MUNICH(Own report) – The Munich Security Conference, which ended yesterday, was marked by appeals for “Europe” to be more willing to go to war and have a resolute EU “global projection of power.” In addition to a significant arms buildup, the EU needs a “common desire to actually use its military weight,” German Defense Minister Ursula von der Leyen admonished. German Foreign Minister Sigmar Gabriel warned that Europe’s future “projection of power” cannot “do without” military force. Currently, this is not yet possible without the involvement of NATO or US armed forces; however, cooperation with Washington should be “on a par” and “not as deputies.” In the foreseeable future, the EU will be able to buildup its arms to such an extent that it will no longer need US support. Gabriel branded Russia and China – current “rivals” to the Western “system” – as “autocracies.”
BERLIN/WASHINGTON(Own report) – In Washington serious warnings are being raised against an independent German-European military policy aimed at weakening NATO. The militarization of the EU is being supported as long as “it is complimentary to NATO,” a senior Pentagon official was quoted. However, Washington would intervene, if Berlin and the EU were to pull military resources away from NATO and use them for their own wars. This statement was made in light of the NATO defense ministers’ meeting that begins today, which will include a decision on the establishment of two new NATO headquarters. One will be established in the United States, to secure the military supply routes from North America over the Atlantic to Europe. A second will be established in Germany, to optimize rapid redeployments of West European troops eastwards across the continent. At the current stage of planning, this will be under German sovereignty and available also for use outside of the NATO framework. Continue reading
To many, Europe today is a military weakling. It has looked this way before—only to shock the world with its strength.
One nation is working “behind the scenes” to bring European armies together. It is swallowing entire armies, and bringing foreign soldiers under its control, without firing a shot.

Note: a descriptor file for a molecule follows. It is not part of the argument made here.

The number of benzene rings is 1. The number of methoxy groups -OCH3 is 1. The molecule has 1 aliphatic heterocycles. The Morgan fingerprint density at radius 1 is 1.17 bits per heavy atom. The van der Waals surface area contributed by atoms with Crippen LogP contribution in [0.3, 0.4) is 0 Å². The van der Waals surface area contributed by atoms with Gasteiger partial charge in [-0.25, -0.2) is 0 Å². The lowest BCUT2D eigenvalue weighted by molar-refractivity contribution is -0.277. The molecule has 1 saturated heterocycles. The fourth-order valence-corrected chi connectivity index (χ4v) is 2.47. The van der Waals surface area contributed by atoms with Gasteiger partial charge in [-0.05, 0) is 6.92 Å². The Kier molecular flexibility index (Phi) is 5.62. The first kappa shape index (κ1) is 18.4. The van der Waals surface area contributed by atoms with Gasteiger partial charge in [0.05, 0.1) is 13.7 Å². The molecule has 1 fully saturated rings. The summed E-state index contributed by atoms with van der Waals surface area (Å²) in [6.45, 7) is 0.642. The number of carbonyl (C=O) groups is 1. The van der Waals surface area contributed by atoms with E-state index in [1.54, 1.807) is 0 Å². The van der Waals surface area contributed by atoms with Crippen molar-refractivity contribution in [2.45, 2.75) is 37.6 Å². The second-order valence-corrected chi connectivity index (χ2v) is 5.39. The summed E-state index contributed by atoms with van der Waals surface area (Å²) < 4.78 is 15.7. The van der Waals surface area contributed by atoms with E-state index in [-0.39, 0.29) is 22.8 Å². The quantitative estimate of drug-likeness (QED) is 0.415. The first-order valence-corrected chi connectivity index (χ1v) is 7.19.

And this is rarely reported in Western media.
This nation is quietly building a massive new military power in Europe. Continue reading
BERLIN/BRUSSELS/STOCKHOLM(Own report) – Officially neutral Sweden can be considered a “de facto member” of NATO, a Swedish foreign policy expert confirmed in a new German foreign policy periodical. Last fall’s large maneuver in Sweden sent a clear “message” that the country’s neutrality has “de facto been suspended,” completely changing the entire military “map” of the Baltic region “to NATO’s advantage.” In fact, back already in the 1990s, Sweden had begun to build links to the western war alliance; crucial decisions had been taken already before the Ukraine conflict’s escalation and Crimea’s integration into the Russian Federation. The Bundeswehr is heavily involved in integrating the Swedish armed forces into NATO’s structures, focusing on naval cooperation. This cooperation is aiming at including the Swedish military into NATO’s naval operations. The cooperation of the naval forces is not limited to NATO’s framework, but may also be within that of the EU.
BERLIN/BRUSSELS(Own report) – The German government has announced that the EU Military Union will be officially launched this Monday, with the European Council formally adopting 17 projects aimed at creating joint EU military structures. Germany is in charge of the establishment of a European Medical Command, considered an indispensable element of future EU military operations, alongside the European Air Transport Command, which has existed since 2010. Berlin is also establishing logistical structures that would facilitate rapid interventions. The German Bundeswehr is also active in both fields within the NATO framework. The operational preparation for future military missions is influenced by a fierce power struggle between Germany and France. According to the German ministry of defense, the military union is not only aimed at reaching more “independence” from the United States, but also at advancing EU “integration,” which is difficult to achieve with civilian means. Continue reading
BERLIN(Own report) – Germany and the three remaining major West European EU member countries should formulate a joint foreign policy and implement it even without an EU-wide consensus, demands Norbert Röttgen, former Chair of the Committee of Foreign Affairs in the German Bundestag. Such an approach would be inevitable, because a foreign policy consensus in the EU is impossible “within the foreseeable future,” although rapid and resolute activity is needed to reach an “equal footing with the USA and Russia.” Experts are proposing, as an alternative, the introduction of foreign policy decisions being taken at majority votes. This would mean that EU countries – against the will of their respective governments – could, for example, be forced into serious conflicts with third countries. Reflecting major shifts in the global political fabric, these proposals have become elements of an intense debate within Berlin’s political establishment. The German Federal Intelligence Service (BND) is warning against the escalation of conflicts, for example, with China, and the military does not rule out the possibility of Berlin’s loss of power, through the potential disintegration of the EU.